The book on the right is a 1972 hardcover edition that is otherwise nearly identical to the soft cover version in print today. None of these editions provide a selection of colored reproductions of Carlsons paintings. This blog however does here and here and here too I also have a few more over here.

Here is what I got in my old copy of Carlson. This is a clipping from the New York times dated March 13th, 1936. It explains that John won the Altman prize from the National Academy of Design. The article says that the prize was for an American born artist and included an award of 750 dollars. Carlson was born in Sweden. I will bet there were some artists who didn't win complaining about that!

Tuesday, October 4, 2011

A tip on paint handling in seascape painting

Above is a corner of my palette with five premixed values of a blue-gray tone. When I showed it last someone asked how it was mixed. I simply made a big pile of the darkest version using ultramarine, a little ivory black and a smidgen of titanium white. Each of the other piles was produced by diluting that "mother" color with gradually increasing amounts of white. I could of course do this with any "mother" color I wanted and sometimes I have several of these "strings" of color on my palette when I paint seascape, but seldom when painting anything else.

Below is an example painted on my palette of the use of a double loaded brush. I dipped one side (corner) of my flat brush into a dark pile and the other side into a light pile. Now I have two different values (or if I want, two different colors) on my brush. Over on the right I pulled a stroke to show you the kind of mark such a double loaded brush will make. I then painted the little wave study using a double loaded brush. I reloaded the brush after every few stokes.

I have worked at getting this effect to work for a long time and really only figured out how to do it reliably quite recently. It takes some practice and experimentation to control it. I found a reference to Frederick Waugh using this effect. The observer noted that Waugh twisted ( twirled) his brush between his fingers as he worked. That puts the dark on top sometimes and then the light note at others. It will also cause a striation of values within a plane of the water. If you look at the sketch above you can clearly see that. It is important to have the right white when doing this, Waugh used Permalba, but I painted this sketch using RGH (link in my sidebar) titanium white, the Lefranc is good too, and Winsor Newton is slippery, but stay out of the student gradee paints or anything too stiff or crumbly..The important thing for this is that the white is slippery and and somewhat soft, be sure you get the right ONE. Sometimes I add a little stand or linseed oil to get it to move better.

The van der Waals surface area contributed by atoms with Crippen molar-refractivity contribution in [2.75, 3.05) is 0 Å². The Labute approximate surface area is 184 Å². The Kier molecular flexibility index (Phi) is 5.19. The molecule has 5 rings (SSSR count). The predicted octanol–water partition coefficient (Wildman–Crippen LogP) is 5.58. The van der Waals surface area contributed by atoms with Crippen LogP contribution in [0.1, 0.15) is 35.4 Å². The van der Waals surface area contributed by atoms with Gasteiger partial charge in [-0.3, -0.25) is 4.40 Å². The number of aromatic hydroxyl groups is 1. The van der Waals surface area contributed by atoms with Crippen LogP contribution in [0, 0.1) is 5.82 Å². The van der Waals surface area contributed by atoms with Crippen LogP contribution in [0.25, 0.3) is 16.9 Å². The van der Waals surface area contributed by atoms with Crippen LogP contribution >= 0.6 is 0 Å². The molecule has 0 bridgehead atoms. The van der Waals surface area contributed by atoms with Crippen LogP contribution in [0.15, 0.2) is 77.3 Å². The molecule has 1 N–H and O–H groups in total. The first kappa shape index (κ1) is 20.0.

When I am doing this I am thinking about how the various planes of the water are facing. I also pull the shadow strokes downward and the lights up from below. There are all sorts of little niceties of handling, brush pressure and edge control that can be explored with a double loaded brush.